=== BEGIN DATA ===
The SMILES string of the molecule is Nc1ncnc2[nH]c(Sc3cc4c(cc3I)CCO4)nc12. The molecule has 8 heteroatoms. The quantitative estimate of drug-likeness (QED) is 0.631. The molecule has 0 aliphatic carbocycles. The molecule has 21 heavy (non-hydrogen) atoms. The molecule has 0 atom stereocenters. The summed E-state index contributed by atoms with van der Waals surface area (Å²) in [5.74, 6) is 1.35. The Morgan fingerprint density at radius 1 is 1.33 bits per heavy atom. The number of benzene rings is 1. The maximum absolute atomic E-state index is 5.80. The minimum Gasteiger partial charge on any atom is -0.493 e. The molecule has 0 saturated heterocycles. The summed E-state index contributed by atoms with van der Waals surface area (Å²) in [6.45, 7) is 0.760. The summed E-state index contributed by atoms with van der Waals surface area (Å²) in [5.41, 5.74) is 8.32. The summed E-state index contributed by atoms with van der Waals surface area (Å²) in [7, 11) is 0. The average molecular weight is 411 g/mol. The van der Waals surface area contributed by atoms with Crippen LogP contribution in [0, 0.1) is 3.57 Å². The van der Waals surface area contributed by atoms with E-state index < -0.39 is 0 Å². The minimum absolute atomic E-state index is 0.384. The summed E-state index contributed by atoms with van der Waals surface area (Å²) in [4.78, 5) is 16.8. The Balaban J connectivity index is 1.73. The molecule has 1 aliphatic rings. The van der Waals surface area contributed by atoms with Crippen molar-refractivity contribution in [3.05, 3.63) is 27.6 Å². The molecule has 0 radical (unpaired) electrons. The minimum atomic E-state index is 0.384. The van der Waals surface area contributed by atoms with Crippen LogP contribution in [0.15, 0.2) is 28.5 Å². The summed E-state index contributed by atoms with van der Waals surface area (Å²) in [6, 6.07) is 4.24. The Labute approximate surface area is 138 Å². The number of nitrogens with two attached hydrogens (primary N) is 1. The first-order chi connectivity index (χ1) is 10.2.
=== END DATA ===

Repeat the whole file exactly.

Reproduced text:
The SMILES string of the molecule is Nc1ncnc2[nH]c(Sc3cc4c(cc3I)CCO4)nc12. The molecule has 8 heteroatoms. The quantitative estimate of drug-likeness (QED) is 0.631. The molecule has 0 aliphatic carbocycles. The molecule has 21 heavy (non-hydrogen) atoms. The molecule has 0 atom stereocenters. The summed E-state index contributed by atoms with van der Waals surface area (Å²) in [5.74, 6) is 1.35. The Morgan fingerprint density at radius 1 is 1.33 bits per heavy atom. The number of benzene rings is 1. The maximum absolute atomic E-state index is 5.80. The minimum Gasteiger partial charge on any atom is -0.493 e. The molecule has 0 saturated heterocycles. The summed E-state index contributed by atoms with van der Waals surface area (Å²) in [6.45, 7) is 0.760. The summed E-state index contributed by atoms with van der Waals surface area (Å²) in [5.41, 5.74) is 8.32. The summed E-state index contributed by atoms with van der Waals surface area (Å²) in [7, 11) is 0. The average molecular weight is 411 g/mol. The van der Waals surface area contributed by atoms with Crippen LogP contribution in [0, 0.1) is 3.57 Å². The van der Waals surface area contributed by atoms with E-state index < -0.39 is 0 Å². The minimum absolute atomic E-state index is 0.384. The summed E-state index contributed by atoms with van der Waals surface area (Å²) in [4.78, 5) is 16.8. The Balaban J connectivity index is 1.73. The molecule has 1 aliphatic rings. The van der Waals surface area contributed by atoms with Crippen molar-refractivity contribution in [3.05, 3.63) is 27.6 Å². The molecule has 0 radical (unpaired) electrons. The minimum atomic E-state index is 0.384. The van der Waals surface area contributed by atoms with Crippen LogP contribution in [0.15, 0.2) is 28.5 Å². The summed E-state index contributed by atoms with van der Waals surface area (Å²) in [6, 6.07) is 4.24. The Labute approximate surface area is 138 Å². The number of nitrogens with two attached hydrogens (primary N) is 1. The first-order chi connectivity index (χ1) is 10.2.